But the forests were so rich that he could afford a few losses. He learned to look for new clearings in particular ‘…almost before the trees are down, beetles begin to appear – longhorns (I have taken perhaps 100 species in one clearing, by constant hunting day after day for a fortnight), Elateridae, Anthribidae…’. But many less desirable species abounded too: ‘minute ticks are a great pest… frequently swarming all over one… and mosquitoes and other Diptera are sometimes very troublesome, though fortunately, there are no land-leeches’. Snakes, however, ‘are only too common…and … I have beaten them onto my net several times’.


So successful was Champion as a collector that he managed to return from Central America having taken not less than 15,000 species of insect. He at once found employment as Secretary and chief assistant to Godman and Salvin, and in that capacity he saw through the press the 52 volumes of the Biologia. Champion himself specialised in preparing the coleopterous material for publication and in writing the volumes and parts covering the Heteromera, the Elateridae and Dascillidae, the Cassididae, and by far the greater part of the Curculionidae. In these groups alone he described more than 4,000 species new to science.

While pursuing this work, Champion also found time to collect extensively in Britain, particularly around Woking, where he settled in 1892, and on the Continent where he often took his summer holidays. Many of these captures subsequently formed the subject of notes to the contemporary journals. In the Entomologists’ Monthly Magazine, of which he was one of the editors, alone, he published 426 articles.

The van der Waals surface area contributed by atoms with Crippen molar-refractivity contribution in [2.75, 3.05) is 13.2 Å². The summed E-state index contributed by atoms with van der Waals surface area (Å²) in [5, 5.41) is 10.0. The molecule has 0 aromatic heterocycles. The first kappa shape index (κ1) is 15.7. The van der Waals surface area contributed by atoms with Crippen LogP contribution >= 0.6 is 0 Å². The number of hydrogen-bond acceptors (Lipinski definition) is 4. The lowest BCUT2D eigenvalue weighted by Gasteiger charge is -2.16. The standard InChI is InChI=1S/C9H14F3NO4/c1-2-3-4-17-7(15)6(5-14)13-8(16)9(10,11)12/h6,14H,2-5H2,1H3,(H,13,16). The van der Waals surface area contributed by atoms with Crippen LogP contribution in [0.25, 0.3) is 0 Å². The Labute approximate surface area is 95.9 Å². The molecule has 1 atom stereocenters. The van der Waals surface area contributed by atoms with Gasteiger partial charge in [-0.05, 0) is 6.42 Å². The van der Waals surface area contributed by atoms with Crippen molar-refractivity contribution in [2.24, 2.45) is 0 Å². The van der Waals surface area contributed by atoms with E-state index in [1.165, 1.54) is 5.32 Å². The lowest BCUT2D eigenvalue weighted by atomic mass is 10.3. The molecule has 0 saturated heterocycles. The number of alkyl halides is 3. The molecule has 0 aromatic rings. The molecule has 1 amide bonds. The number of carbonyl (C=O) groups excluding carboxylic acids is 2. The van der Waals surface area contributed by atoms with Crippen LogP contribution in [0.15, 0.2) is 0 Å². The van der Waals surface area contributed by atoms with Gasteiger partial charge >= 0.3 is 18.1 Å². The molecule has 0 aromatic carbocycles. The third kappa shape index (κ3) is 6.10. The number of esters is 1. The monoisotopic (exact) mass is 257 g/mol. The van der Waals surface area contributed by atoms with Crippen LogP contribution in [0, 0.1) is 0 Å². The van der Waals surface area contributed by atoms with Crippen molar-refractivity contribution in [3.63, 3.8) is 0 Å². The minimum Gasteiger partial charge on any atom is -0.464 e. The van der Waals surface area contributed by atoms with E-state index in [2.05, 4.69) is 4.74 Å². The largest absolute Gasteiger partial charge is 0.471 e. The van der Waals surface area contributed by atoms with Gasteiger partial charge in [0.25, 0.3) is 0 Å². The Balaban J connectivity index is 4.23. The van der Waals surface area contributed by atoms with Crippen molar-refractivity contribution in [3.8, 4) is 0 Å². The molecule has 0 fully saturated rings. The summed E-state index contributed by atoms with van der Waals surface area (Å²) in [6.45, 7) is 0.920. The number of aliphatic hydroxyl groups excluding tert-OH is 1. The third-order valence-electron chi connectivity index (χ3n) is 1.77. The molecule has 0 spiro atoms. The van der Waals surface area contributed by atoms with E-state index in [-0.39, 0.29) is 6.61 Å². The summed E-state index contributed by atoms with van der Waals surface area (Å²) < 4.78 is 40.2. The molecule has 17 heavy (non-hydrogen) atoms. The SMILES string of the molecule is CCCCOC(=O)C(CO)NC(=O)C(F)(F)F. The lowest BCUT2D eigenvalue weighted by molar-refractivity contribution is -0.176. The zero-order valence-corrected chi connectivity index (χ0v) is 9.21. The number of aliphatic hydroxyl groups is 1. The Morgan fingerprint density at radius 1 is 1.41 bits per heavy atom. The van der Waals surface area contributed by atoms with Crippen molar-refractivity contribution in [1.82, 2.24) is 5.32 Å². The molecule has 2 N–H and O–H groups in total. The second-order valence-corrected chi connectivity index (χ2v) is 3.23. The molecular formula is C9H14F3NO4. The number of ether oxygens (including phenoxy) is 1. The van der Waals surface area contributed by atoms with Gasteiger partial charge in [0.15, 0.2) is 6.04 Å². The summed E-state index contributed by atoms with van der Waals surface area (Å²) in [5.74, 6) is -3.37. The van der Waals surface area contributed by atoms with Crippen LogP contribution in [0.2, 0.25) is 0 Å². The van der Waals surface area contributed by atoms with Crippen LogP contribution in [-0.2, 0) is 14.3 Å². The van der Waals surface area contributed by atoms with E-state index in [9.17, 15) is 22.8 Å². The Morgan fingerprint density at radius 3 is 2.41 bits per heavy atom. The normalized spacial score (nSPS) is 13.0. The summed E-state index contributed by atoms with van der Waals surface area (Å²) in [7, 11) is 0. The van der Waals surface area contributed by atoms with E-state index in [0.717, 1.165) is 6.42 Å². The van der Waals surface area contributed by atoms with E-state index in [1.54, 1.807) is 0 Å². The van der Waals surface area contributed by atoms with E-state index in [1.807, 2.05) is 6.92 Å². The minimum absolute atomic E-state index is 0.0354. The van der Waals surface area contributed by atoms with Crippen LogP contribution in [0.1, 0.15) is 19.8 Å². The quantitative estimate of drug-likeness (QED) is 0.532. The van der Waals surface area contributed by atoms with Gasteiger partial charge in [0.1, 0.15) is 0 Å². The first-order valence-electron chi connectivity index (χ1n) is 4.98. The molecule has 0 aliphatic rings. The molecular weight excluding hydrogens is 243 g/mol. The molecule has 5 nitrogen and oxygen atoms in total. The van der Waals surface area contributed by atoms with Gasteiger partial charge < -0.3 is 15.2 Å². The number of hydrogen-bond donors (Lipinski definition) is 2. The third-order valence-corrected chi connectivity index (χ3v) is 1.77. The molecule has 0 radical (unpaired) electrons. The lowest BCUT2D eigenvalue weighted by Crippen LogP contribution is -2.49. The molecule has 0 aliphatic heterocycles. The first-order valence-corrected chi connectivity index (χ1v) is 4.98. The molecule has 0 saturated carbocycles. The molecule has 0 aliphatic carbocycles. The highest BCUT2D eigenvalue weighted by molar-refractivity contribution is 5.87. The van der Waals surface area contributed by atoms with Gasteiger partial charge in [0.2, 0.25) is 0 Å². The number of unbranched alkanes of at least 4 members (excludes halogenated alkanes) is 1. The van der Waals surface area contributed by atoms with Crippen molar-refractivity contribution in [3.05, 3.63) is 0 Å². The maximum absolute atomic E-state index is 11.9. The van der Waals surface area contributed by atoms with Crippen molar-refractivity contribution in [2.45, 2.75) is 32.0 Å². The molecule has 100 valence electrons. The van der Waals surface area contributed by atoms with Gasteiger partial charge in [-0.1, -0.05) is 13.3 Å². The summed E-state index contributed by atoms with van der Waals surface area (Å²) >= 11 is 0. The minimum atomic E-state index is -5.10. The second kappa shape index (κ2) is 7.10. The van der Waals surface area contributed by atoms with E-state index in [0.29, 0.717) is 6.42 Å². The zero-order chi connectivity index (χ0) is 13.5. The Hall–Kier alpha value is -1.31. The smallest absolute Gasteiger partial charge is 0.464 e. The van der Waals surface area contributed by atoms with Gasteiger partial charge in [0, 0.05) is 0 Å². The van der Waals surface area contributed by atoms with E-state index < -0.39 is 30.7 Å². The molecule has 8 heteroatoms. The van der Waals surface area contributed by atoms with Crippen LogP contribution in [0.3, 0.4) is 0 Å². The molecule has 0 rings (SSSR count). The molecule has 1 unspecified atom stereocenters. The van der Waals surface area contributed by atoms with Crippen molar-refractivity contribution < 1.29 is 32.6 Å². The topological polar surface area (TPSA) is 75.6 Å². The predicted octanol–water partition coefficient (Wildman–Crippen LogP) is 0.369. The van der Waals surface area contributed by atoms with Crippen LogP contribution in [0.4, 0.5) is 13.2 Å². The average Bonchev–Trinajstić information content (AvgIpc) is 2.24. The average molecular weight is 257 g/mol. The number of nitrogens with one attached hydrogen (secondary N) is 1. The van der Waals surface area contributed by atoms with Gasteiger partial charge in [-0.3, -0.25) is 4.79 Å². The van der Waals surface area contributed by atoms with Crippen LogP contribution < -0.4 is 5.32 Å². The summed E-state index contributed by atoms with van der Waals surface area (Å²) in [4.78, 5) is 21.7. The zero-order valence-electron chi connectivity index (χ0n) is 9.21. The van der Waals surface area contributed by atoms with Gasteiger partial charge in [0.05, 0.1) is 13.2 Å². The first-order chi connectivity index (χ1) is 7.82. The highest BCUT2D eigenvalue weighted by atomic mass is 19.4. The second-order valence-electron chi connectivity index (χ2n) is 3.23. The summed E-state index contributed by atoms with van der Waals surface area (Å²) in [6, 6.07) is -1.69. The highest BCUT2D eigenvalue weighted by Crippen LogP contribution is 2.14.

George Charles Champion remained in the employment of Godman and Salvin, eventually becoming Chief Editor of the Biologia Centrali-Americana, as well as personal assistant to F DuCane Godman.  He authored some of the volumes himself; others were written by colleagues and friends such as well-known naturalist Henry Walter Bates.

Two volumes of the Biologia, one authored by GCC

George Charles Champion died in 1927 and is buried at Horsell cemetery, near Woking. His British collections passed to his eldest son H G Champion, and subsequently to the Natural History Museum where they joined the 150,000 continental and other foreign beetles which he had bequeathed to the Museum. Another 5,200 beetles selected from his collection was presented to the Hope Department, Oxford, by his son H.G. Champion in 1936. There are also specimens collected by him in a number of other institutions including the Manchester Museum (Blatch, Britten, Taylor, and Spaeth collections); Bolton Museum (Mason collection); and the RSM (Waterhouse collection). There are specimens collected by Champion in the Isle of Wight and Hampshire in the C.G. Hall collection at Oldham Museum, and there are specimens from Panama in the Rippon Collection at Cardiff.

H W Bates, colleague and friend of GCC


Champion’s contract with Godman and Salvin, and scientific convention, stipulated that any new species he described were not to take his name, but rather would be credited to Godman and Salvin.